It may be a French film, but Jean Renoir’s La Chienne has a plot straight out of a telenovela.
Set in an unnamed French city, La Chienne is the story of a love triangle featuring Michel Legrand, a milquetoast accountant. He has no kids, his work colleagues think he’s a fuddy-duddy, and his miserly wife Adele constantly compares him to her first husband – a soldier killed in the First World War – and finds him wanting. His only pleasure is painting, which Adele says is a waste of money.
Then one night, while trudging home, Legrand runs into Lulu, a prostitute, getting smacked around by her pimp Dédé. The naive Legrand comes to Lulu’s rescue, rescuing the “innocent damsel” from the “thug” attacking her, and offering to walk her home so she gets in safely. Lulu pegs him as an easy mark, and turns on the charm – and soon Legrand is having an affair with her, putting her up in a fancy love nest and pilfering money from his wife to pay for it. He even brings over some of his paintings to decorate it for her.
But Lulu only has eyes for Dédé, who is himself more interested in whatever money Lulu can bring in than he is in her affections. Legrand’s paintings aren’t half bad, he thinks one day – so he concocts a scheme to pass them off as the work of a woman, enlisting Lulu to roleplay as “the artist” if he needs someone to stand in for her, and starts selling Legrand’s work off to a local gallery – at a hefty profit.
Legrand finds out – but he doesn’t mind one bit; he even steps up production. He’d do anything for the beautiful Lulu, and even starts embezzling from his own office to satisfy her repeated demands for more and more money. But then comes the day when he stops by Lulu’s place and catches her there with Dédé…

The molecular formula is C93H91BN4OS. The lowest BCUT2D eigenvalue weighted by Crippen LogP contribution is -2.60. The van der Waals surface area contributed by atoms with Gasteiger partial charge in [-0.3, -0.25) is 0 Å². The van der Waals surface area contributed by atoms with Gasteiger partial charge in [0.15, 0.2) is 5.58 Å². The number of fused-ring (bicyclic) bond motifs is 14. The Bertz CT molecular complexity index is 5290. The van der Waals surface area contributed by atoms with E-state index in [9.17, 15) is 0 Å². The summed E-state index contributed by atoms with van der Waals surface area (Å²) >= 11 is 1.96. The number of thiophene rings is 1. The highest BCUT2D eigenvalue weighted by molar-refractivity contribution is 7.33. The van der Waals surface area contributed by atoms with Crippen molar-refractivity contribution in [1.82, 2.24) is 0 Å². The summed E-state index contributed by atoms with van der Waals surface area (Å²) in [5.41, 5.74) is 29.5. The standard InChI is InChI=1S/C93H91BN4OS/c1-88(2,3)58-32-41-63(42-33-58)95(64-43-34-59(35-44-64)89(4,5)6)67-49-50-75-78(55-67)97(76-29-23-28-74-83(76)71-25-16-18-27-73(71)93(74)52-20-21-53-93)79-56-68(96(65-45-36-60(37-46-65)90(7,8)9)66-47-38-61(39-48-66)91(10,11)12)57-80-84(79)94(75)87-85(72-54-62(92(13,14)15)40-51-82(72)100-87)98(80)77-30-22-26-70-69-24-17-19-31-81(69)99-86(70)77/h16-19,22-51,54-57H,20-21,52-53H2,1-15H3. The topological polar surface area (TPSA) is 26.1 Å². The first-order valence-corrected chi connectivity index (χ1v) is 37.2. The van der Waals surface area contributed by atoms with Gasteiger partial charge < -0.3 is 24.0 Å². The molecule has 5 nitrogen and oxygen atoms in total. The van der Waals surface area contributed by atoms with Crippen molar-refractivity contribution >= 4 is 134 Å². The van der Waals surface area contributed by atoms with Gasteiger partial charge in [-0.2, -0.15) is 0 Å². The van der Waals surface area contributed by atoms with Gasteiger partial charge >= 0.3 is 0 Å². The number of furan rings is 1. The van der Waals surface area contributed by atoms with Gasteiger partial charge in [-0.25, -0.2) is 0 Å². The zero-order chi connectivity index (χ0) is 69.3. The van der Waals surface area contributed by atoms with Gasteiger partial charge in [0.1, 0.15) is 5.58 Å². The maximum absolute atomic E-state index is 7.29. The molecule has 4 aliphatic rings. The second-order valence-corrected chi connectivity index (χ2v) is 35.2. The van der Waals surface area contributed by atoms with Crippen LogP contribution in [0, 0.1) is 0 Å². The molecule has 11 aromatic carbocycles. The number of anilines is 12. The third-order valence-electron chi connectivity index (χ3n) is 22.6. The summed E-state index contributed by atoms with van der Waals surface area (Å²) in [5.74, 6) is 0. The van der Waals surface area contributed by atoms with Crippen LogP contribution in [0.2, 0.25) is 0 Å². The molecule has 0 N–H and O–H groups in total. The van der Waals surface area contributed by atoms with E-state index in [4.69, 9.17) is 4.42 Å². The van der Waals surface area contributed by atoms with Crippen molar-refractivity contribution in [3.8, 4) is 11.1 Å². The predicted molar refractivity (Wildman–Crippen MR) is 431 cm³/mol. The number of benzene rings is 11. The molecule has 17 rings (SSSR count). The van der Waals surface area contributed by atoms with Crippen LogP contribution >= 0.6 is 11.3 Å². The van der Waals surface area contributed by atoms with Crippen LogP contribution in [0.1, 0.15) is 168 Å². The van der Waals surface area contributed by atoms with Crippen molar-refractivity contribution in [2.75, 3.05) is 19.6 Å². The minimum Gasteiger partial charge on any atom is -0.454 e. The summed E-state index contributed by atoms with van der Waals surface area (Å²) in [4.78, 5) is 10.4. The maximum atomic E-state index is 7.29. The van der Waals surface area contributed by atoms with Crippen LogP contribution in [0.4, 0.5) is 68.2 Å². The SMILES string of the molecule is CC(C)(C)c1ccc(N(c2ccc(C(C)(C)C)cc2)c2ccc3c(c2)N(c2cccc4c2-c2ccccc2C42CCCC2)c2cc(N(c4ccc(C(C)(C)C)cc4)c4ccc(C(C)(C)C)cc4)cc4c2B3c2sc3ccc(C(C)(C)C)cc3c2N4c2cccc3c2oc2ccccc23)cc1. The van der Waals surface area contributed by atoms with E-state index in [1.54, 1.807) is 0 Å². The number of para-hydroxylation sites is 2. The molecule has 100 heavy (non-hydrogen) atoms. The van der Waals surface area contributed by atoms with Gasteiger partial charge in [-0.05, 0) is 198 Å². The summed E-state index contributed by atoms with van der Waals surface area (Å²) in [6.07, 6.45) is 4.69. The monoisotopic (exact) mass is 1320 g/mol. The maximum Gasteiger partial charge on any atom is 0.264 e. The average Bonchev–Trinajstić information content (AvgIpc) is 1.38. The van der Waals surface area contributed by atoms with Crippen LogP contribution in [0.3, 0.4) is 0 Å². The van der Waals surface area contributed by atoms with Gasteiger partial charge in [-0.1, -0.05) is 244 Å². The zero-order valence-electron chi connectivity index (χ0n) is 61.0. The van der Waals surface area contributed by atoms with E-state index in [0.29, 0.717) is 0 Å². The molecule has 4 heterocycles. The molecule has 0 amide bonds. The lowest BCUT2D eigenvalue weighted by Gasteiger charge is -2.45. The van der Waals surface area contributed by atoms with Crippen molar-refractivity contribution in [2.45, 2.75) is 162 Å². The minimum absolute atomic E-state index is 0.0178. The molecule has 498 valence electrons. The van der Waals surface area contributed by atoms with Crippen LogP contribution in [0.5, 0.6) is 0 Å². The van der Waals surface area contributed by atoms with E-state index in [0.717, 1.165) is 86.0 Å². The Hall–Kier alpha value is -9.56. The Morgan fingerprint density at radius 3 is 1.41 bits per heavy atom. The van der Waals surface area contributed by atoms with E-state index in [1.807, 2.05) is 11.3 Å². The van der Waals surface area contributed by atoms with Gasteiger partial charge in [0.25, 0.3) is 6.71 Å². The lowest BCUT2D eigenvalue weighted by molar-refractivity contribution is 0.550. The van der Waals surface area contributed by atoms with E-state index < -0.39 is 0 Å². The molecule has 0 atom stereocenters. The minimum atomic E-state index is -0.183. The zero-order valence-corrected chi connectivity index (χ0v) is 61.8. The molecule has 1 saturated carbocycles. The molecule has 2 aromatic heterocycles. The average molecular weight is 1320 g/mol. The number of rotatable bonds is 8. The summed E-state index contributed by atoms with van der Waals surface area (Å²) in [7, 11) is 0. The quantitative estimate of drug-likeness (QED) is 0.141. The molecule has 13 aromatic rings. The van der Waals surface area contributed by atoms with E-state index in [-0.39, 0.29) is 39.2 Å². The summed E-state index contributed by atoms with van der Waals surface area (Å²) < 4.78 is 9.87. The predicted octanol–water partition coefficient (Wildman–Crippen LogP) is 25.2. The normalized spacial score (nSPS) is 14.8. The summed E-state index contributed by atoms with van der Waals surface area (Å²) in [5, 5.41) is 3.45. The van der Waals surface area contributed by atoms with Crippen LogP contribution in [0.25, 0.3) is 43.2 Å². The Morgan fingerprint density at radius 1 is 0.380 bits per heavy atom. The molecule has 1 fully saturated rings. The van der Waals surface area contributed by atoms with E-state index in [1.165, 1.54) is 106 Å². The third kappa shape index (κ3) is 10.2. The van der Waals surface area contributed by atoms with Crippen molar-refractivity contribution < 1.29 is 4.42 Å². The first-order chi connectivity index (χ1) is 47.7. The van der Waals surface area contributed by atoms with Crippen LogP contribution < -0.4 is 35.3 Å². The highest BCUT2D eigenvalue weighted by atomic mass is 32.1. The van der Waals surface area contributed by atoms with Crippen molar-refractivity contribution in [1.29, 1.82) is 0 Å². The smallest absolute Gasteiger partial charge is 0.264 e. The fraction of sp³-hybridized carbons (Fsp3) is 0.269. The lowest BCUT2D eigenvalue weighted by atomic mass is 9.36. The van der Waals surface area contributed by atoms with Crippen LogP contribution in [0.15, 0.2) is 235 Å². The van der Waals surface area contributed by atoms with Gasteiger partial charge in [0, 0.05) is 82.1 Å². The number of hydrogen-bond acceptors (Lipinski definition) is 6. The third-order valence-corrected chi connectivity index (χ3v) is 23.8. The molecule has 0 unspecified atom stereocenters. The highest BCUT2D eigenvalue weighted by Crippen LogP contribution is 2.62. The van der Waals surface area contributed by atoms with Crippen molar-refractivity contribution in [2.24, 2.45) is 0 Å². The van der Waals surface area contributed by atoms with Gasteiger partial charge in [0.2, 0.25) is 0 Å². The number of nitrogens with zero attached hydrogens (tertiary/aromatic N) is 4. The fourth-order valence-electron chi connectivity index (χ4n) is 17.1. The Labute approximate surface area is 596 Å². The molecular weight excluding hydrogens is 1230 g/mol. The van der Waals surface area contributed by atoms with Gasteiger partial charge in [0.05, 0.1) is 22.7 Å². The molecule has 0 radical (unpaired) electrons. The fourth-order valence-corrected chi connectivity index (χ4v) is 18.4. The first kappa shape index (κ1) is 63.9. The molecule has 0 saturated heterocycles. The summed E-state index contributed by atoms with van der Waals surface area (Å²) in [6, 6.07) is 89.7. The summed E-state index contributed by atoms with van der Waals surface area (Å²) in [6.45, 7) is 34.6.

It’s the performances that put this above melodrama. Michel Simon plays Legrand as a meek pushover, acquiesing to the abuse of his wife and the ribbing from his co-workers – coming alive only when he paints, or when he is with Lulu. He is absolutely smitten by the girl. And Lulu puts on the charm around him, but with Dédé she is all desperation.
It should be said, though, that the relationships in the film played out in real life. Michel Simon really did fall for his co-star Janie Marèse during filming, who in turn fell for the actor playing Dédé, Georges Flamant. And like Dédé, Flamant just rolled with it. Director Jean Renoir saw it all happening – but egged things on, since Marèse and Flamant were screen newbies, and he thought it would only help the film. The on-set romance came to a tragic end, however; shortly after they wrapped filming, Flamant and Marèse went on a joyride for one of their dates. Flamant was just as new to driving as he was to film, however, and crashed their car – killing Marèse. The shaken Simon blamed Renoir for the whole thing, threatening him with a gun and saying that Marèse’s death was all his fault. “Kill me if you like,” Renoir supposedly said – “but I’ve made the film.”
Marèse and Lulu’s fates have a lot in common; women who were exploited by men and ended up the worse for it. The title “La Chienne” translates to “The Bitch” – hardly a fair name for the hapless Lulu, at the end of the day. La Chienne was only Marèse’s second film, and unquestionably – if she hadn’t been killed – she would have gone on to a fine career.